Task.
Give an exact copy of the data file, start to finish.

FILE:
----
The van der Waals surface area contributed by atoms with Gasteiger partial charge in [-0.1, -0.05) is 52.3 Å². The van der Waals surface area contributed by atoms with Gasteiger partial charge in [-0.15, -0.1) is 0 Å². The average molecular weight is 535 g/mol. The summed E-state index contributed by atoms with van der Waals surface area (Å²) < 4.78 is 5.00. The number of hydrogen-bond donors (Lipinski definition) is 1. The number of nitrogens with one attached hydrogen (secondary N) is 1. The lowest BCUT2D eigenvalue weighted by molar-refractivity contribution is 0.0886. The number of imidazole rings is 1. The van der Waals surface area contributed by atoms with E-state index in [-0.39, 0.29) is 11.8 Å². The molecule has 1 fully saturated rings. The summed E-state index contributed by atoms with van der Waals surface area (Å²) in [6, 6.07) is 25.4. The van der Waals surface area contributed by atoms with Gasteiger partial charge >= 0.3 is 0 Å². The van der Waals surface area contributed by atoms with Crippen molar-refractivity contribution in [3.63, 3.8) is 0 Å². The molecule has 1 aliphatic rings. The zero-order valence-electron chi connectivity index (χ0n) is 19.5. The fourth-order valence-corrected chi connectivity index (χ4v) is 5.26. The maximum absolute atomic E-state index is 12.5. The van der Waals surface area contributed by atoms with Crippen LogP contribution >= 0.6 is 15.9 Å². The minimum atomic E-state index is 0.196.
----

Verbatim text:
The van der Waals surface area contributed by atoms with Gasteiger partial charge in [-0.1, -0.05) is 52.3 Å². The van der Waals surface area contributed by atoms with Gasteiger partial charge in [-0.15, -0.1) is 0 Å². The average molecular weight is 535 g/mol. The summed E-state index contributed by atoms with van der Waals surface area (Å²) < 4.78 is 5.00. The number of hydrogen-bond donors (Lipinski definition) is 1. The number of nitrogens with one attached hydrogen (secondary N) is 1. The lowest BCUT2D eigenvalue weighted by molar-refractivity contribution is 0.0886. The number of imidazole rings is 1. The van der Waals surface area contributed by atoms with E-state index in [-0.39, 0.29) is 11.8 Å². The molecule has 1 fully saturated rings. The summed E-state index contributed by atoms with van der Waals surface area (Å²) in [6, 6.07) is 25.4. The van der Waals surface area contributed by atoms with Gasteiger partial charge >= 0.3 is 0 Å². The van der Waals surface area contributed by atoms with Crippen molar-refractivity contribution in [3.63, 3.8) is 0 Å². The molecule has 1 aliphatic rings. The zero-order valence-electron chi connectivity index (χ0n) is 19.5. The fourth-order valence-corrected chi connectivity index (χ4v) is 5.26. The maximum absolute atomic E-state index is 12.5. The van der Waals surface area contributed by atoms with Crippen LogP contribution >= 0.6 is 15.9 Å². The minimum atomic E-state index is 0.196.